It was already possible to install free and paid-for apps using Cydia, but the new app store offers a friendly, Apple-like experience.
Previously, when buying an app, you were redirected to a Web page to pay via PayPal. Now you can simply tap a 'purchase' button, just like you would when using the mothership's app store.
At the moment, there's only one paid-for app available -- Cyntact, by Cydia founder Jay Freeman. It's an app for adding photos to your contact lists, and costs $1.00 (72 pence).
We found locating apps on our jailbroken iPhone much easier
with the new Cydia store, and buying Cyntact was straightforward. It remains to be seen if the store can support the thousands of payments and downloads that could result if the store becomes popular.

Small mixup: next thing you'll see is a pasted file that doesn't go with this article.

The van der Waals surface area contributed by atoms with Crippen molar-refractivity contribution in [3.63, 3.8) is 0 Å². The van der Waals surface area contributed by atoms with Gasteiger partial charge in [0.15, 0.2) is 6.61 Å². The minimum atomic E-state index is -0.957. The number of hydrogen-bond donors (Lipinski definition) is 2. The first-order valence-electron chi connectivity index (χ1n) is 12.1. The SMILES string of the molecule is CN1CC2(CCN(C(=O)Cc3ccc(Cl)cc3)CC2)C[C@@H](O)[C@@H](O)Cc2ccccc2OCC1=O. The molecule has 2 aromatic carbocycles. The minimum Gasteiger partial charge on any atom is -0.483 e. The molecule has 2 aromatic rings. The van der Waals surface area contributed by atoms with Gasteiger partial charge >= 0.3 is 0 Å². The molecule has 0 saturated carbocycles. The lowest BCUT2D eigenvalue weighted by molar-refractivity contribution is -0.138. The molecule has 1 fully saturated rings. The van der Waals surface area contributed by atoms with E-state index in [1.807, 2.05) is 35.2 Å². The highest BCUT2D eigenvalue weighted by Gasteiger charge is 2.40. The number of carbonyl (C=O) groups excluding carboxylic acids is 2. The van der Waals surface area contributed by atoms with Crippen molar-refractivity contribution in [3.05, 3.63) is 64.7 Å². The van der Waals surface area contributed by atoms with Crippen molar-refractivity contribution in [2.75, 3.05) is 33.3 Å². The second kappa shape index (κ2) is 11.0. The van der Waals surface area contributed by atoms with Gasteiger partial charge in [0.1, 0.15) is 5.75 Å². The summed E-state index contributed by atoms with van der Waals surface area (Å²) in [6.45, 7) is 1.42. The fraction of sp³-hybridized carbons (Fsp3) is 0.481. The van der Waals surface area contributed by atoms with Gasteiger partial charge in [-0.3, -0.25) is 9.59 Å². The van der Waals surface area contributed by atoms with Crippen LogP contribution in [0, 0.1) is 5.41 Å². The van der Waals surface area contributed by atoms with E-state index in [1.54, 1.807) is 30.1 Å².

The question is: for just how long will Apple tolerate having another's fingers in its pie? Brokerage firm Piper Jaffray estimated the Apple app store generated $150m (£110m) in sales last year, according to The Wall Street Journal. Piper Jaffray has also projected sales of $800m (£580m) this year.
Apple hasn't gone after a jailbreaker yet, but a thorn like Cydia might wake the sleeping giant. The Wall Street Journal pointed out that, last month, Apple filed a statement with the US Copyright Office, making the case that jailbreaking is illegal under the Digital Millennium Copyright Act.